“Ahuja references a variety of cultural traditions, including the arts of Africa, Asia, and America… she suggests that identity is not only fluid, but that it represents a layering of different guises—both real and fictional, historic and contemporary. Her work also demonstrates an interest in different types of marks and materials. She employs hand stamps, paints with brushes, and draws directly onto the collaged ground.”  - National Portrait Gallery

“My self-portraits are “auto-mythic.” I define automythography as a process of identity formation that combines the real with the self-invented. I position myself within a history of Eastern and Western representation, reflecting my identity as an African American and South Asian American woman. My sources include Buddhist wall paintings and Mughal manuscript art.” - Mequitta Ahuja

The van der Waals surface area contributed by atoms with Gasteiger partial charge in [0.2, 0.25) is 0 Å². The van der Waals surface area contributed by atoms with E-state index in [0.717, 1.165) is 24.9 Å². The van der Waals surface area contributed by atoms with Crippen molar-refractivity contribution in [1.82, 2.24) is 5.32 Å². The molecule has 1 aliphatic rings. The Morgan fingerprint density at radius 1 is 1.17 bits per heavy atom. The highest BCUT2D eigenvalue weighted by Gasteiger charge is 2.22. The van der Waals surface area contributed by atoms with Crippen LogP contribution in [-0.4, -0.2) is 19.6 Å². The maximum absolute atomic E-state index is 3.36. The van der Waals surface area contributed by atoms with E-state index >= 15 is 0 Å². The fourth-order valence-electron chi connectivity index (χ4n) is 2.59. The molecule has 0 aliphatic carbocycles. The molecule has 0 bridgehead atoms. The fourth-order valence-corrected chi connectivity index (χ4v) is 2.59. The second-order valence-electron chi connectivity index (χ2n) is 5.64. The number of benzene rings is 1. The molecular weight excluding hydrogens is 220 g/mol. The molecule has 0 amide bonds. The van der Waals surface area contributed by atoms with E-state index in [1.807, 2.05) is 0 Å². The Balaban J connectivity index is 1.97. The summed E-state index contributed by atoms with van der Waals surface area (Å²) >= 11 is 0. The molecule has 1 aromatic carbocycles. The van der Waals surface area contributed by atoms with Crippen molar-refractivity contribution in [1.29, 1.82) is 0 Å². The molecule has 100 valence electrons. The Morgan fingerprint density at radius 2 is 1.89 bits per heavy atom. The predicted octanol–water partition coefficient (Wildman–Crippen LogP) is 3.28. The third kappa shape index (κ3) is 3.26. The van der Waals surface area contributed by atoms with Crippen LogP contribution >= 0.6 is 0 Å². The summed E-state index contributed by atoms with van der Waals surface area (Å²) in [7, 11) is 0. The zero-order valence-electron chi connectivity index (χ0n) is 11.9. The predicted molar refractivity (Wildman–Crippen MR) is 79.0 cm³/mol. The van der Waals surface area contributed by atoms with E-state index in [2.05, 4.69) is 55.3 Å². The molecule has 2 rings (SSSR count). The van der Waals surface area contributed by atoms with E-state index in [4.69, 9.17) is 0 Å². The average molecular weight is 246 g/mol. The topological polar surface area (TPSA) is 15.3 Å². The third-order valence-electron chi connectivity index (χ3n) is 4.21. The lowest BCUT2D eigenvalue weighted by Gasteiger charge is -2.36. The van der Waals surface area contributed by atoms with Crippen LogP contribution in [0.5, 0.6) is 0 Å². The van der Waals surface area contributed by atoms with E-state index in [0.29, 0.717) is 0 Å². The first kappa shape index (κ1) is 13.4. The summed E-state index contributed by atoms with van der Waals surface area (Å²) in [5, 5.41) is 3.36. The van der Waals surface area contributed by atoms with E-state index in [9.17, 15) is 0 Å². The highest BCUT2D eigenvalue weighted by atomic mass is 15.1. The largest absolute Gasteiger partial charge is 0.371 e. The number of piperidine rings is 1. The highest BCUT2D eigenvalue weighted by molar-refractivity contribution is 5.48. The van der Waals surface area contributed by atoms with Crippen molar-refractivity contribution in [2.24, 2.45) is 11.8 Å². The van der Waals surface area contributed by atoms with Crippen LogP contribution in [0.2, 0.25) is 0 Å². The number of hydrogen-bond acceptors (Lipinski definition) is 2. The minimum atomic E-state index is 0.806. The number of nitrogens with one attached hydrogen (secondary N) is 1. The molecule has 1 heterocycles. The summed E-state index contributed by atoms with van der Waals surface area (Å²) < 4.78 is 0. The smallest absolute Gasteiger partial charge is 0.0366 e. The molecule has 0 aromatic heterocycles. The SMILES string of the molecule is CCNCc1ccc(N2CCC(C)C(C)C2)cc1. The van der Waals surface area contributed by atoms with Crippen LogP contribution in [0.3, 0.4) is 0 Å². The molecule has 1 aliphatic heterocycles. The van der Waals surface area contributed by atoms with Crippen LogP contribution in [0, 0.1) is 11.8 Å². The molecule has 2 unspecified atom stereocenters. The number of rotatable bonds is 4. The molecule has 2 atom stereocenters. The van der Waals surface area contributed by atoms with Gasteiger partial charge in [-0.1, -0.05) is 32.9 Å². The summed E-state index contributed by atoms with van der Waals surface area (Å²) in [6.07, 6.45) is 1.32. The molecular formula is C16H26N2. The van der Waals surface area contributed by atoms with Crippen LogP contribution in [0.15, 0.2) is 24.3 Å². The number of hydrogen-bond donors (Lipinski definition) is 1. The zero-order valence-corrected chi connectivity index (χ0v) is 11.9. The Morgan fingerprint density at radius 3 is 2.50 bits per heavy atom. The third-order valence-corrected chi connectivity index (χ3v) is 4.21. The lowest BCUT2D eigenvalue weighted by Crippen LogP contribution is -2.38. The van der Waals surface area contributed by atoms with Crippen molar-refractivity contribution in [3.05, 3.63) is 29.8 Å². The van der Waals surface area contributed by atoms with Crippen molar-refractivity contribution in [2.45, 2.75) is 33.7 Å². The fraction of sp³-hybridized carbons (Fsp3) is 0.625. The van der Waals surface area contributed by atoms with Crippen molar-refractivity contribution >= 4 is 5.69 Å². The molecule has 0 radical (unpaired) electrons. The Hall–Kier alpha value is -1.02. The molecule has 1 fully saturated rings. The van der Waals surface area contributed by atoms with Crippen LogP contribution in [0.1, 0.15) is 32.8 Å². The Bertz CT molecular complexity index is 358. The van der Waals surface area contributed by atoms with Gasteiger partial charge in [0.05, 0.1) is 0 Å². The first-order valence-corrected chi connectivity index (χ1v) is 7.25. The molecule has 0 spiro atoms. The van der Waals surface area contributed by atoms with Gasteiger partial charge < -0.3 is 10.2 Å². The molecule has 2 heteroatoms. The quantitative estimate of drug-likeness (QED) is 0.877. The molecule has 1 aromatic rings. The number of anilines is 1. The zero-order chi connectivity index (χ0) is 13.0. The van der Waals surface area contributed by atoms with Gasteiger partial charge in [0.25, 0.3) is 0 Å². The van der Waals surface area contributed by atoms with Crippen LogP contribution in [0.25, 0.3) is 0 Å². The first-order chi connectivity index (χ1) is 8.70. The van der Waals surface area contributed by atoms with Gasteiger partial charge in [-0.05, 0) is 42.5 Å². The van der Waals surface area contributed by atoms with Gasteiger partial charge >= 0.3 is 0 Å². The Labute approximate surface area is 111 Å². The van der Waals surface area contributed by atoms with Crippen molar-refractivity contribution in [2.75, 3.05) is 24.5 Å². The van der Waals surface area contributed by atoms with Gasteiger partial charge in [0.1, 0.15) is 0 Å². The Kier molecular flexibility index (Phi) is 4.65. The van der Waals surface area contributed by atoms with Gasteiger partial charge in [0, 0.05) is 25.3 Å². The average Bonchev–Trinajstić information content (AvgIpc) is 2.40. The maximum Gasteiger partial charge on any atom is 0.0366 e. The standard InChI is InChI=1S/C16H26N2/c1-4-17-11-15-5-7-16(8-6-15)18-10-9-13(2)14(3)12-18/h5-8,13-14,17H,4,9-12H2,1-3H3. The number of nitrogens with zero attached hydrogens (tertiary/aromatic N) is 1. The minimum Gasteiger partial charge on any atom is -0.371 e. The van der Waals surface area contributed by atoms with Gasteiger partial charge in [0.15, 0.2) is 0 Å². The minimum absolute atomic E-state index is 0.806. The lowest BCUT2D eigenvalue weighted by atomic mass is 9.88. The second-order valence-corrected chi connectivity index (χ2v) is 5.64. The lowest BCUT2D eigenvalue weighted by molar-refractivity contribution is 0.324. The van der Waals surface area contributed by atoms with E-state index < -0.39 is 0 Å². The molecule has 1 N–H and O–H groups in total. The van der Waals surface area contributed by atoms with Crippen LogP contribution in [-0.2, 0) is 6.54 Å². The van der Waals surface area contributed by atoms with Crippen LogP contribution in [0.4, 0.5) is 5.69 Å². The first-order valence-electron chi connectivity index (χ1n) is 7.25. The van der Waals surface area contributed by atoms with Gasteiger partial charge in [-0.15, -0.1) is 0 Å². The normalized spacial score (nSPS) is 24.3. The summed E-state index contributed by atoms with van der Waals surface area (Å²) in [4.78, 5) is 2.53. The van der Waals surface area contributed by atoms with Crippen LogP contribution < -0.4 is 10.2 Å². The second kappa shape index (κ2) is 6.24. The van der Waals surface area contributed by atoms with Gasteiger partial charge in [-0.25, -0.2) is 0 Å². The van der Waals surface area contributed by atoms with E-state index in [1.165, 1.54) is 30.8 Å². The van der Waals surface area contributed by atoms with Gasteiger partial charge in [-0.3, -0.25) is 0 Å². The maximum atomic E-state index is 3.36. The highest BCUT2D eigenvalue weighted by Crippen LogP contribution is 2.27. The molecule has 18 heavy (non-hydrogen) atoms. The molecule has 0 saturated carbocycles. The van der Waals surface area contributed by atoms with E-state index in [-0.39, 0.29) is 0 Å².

opens Tomorrow, Oct 10, 6-8p:“Like Pineapples In A Greenhouse” Nick GossSimon Preston Gallery, 301 Broome St., NYCseven recent large-scale paintings, together with a group of smaller watercolors on paper. Goss reflects that he: ‘accidentally revealed previous images that had lain dormant underneath the layers of paint - imbedded in the linen. These costumed carnivalesque figures that emerged felt like they had been constructed in the studio of an unknown artist, waiting to be unearthed, at a later date.’ - thru Nov 10

opens Tomorrow, Oct 10, 6-8p:

Like Pineapples In A Greenhouse
 Nick Goss

Simon Preston Gallery, 301 Broome St., NYC